Cost: Economy of Scale
Diversity: Independence forms the seasonal availability of foods, and introduction of global food supply chain.
Quality of Life: Improved because less time required for food supply and preparation

As you can see, there are highs to processed foods and this is also backed up by research from Bender et al’s lab out of the United Kingdom.
Now, on the contrary, food processing can also damage food quality, leading to undesired consequences, such as:iii
Losses of certain (essential) nutrients due to chemical reactions (e.g. vitamin C, available lysine).
Formation of undesired compounds, e.g. acrylamide, acrolein chloropropanediols and –esters, heterocyclic amnes, etc.
In some cases, formation of compounds that have a negative effect on flavor perception (for instance, sulphur compounds formed during heating of milk.
Loss of texture, discoloration, etc.iv

Moreover, processed foods can also lead to an increase in dietary components that may need to be limited, such as salt, sugars, and saturated fats.
As you can see, there are lows to processed foods.

Should You Fear Processed Foods?

Of course in this day and age we always have to fear something and this is mainly influenced by incorrect mass media.

But what if we told you the consumer research by the International Food Information Council (IFIC) shows that 43% of consumers are concerned about some aspects of processed foods? v

The many issues currently being debated include views on the following:

  • Nutritional quality
  • Freshness
  • Safety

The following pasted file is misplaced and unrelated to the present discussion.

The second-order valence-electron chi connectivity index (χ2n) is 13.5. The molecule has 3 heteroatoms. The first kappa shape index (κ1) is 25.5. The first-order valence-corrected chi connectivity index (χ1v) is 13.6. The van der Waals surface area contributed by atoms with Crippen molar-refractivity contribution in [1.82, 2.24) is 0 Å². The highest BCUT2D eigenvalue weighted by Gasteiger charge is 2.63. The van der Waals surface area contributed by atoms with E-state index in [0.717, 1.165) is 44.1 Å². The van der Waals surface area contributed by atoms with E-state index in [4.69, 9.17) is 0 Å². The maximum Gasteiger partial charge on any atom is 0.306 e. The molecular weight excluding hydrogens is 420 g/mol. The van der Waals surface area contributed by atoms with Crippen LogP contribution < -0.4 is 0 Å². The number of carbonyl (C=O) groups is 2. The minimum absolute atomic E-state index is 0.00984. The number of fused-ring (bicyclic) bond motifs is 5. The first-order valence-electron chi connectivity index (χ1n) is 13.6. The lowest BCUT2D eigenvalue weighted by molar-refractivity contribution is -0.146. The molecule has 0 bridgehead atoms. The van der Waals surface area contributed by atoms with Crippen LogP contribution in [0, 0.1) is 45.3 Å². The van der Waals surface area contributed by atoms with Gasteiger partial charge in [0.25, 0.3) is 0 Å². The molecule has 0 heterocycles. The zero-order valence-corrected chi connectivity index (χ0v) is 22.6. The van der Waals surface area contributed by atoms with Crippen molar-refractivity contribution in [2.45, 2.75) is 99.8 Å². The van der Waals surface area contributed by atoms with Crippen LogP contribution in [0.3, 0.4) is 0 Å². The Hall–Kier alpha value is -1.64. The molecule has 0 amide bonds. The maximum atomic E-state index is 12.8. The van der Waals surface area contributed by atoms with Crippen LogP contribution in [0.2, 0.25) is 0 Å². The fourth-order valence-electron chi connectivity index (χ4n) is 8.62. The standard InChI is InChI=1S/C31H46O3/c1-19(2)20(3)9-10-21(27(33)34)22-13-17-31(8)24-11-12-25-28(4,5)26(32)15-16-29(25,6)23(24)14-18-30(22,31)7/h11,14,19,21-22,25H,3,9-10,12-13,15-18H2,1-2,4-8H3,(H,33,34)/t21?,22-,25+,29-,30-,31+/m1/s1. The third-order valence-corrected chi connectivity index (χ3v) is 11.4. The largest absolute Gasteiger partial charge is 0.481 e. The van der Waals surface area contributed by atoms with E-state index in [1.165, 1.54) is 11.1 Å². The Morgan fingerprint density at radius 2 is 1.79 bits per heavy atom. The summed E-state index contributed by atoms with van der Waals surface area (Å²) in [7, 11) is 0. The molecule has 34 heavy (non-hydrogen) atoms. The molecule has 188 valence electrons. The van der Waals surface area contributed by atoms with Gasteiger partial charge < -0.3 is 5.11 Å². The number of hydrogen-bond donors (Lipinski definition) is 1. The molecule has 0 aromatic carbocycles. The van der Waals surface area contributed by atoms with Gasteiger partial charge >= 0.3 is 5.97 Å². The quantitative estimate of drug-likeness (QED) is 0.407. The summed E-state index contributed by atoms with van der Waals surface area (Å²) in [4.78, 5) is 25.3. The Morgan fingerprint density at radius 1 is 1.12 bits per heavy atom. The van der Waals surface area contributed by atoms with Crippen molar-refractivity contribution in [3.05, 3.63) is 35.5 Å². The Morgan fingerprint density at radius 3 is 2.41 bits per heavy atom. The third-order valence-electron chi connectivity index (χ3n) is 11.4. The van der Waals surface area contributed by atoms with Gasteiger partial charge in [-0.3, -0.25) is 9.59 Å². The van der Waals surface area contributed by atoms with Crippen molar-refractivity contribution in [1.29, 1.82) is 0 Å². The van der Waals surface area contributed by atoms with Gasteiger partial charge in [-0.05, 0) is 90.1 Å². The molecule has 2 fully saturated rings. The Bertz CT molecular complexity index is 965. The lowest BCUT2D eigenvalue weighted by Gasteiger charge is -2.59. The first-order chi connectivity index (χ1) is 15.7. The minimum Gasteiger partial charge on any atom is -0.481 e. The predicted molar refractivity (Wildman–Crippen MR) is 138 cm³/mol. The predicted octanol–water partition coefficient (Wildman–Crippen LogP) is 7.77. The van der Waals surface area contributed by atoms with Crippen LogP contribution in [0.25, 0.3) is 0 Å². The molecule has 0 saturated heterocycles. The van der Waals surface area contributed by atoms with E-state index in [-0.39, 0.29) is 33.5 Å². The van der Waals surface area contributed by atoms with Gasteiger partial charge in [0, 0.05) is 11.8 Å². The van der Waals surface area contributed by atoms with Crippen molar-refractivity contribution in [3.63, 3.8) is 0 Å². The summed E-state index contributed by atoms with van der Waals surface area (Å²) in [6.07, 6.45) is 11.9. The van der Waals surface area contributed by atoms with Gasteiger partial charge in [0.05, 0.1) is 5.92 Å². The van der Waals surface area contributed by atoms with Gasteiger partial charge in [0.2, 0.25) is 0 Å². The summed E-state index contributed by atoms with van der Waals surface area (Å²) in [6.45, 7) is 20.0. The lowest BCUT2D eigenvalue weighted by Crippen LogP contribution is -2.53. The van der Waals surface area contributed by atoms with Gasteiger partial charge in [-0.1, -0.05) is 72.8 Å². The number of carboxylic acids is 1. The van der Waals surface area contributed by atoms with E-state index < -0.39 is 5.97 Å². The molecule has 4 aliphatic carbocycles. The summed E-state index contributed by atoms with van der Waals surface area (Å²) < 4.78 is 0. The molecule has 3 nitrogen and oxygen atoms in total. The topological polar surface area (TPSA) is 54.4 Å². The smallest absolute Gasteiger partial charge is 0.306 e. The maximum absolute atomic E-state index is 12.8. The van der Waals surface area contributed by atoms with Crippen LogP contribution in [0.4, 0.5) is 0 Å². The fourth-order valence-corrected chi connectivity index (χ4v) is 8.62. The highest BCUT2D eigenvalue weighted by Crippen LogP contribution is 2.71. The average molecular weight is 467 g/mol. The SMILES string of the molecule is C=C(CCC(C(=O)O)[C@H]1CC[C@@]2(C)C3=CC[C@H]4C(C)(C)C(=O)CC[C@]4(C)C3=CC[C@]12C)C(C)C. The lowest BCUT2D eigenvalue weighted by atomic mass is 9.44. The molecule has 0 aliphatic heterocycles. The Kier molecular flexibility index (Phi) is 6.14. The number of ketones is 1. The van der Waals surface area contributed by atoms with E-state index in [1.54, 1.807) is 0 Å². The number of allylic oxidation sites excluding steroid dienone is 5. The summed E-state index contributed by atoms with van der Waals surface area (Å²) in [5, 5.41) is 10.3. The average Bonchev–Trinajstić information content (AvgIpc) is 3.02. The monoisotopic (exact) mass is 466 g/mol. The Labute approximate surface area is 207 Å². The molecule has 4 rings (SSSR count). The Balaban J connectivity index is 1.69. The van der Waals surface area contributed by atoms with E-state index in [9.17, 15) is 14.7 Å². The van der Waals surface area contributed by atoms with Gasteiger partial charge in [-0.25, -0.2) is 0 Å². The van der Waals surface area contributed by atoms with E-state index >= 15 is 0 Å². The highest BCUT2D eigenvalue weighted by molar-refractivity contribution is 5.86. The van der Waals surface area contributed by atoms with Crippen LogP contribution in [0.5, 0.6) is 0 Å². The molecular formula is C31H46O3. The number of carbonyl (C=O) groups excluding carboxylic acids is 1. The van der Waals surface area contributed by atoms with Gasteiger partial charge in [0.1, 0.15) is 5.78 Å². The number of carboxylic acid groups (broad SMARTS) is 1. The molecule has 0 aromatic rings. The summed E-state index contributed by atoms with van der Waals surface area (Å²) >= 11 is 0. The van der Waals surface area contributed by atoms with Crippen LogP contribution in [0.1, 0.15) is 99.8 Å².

• Origin (locally grown compared with grown elsewhere)
  • Healthfulness
  • Sustainability
  • Techniques used for raising them (organic compared with non-organic and genetically modified organisms
  • Perceived ethical aspects of production

One of the major issues with food processing is commercial food processing technique is poorly understood by the general public. These techniques that are used to process foods are difficult for the public to understand and not to mention are out of their control, thus causing people to look at things in a vacuum per say, black and white thinking, and generating suspicion and concerns about safety. This is very similar to those that bash research studies without even knowing how difficult the process is to conduct a study.

However, that’s not to say that there’s anything wrong with trying to be as healthy as you possibly can and putting safety at the forefront of your health. But there’s something wrong when the scientific data is ignored. A recent systematic review by Nicolia looked at genetically engineered crop safety and they didn’t find any significant hazards with genetically modified (GM) foods compared to the non GM stuff. This body of literature is controversial, but the trends lean towards safety and you have to consider that biotechnology is all necessary and life-saving and it all really makes the world turn.

We would have thousands of diseases and deaths without food technology, without genetic modification to produce the enhancement and wide range of foods. Just think about how convenient whey protein is and how a mass amount of people can’t digest a certain allotment of protein per day or think green foods, people need these because their GI tracts simply can’t digest raw veggies. There are no trends on hazard or adverse effects with GM foods vs non GM foods.

There’s a bunch of review articles and analysis on the safety of consuming genetically engineered crops and the nutritional differences between genetically modified animals.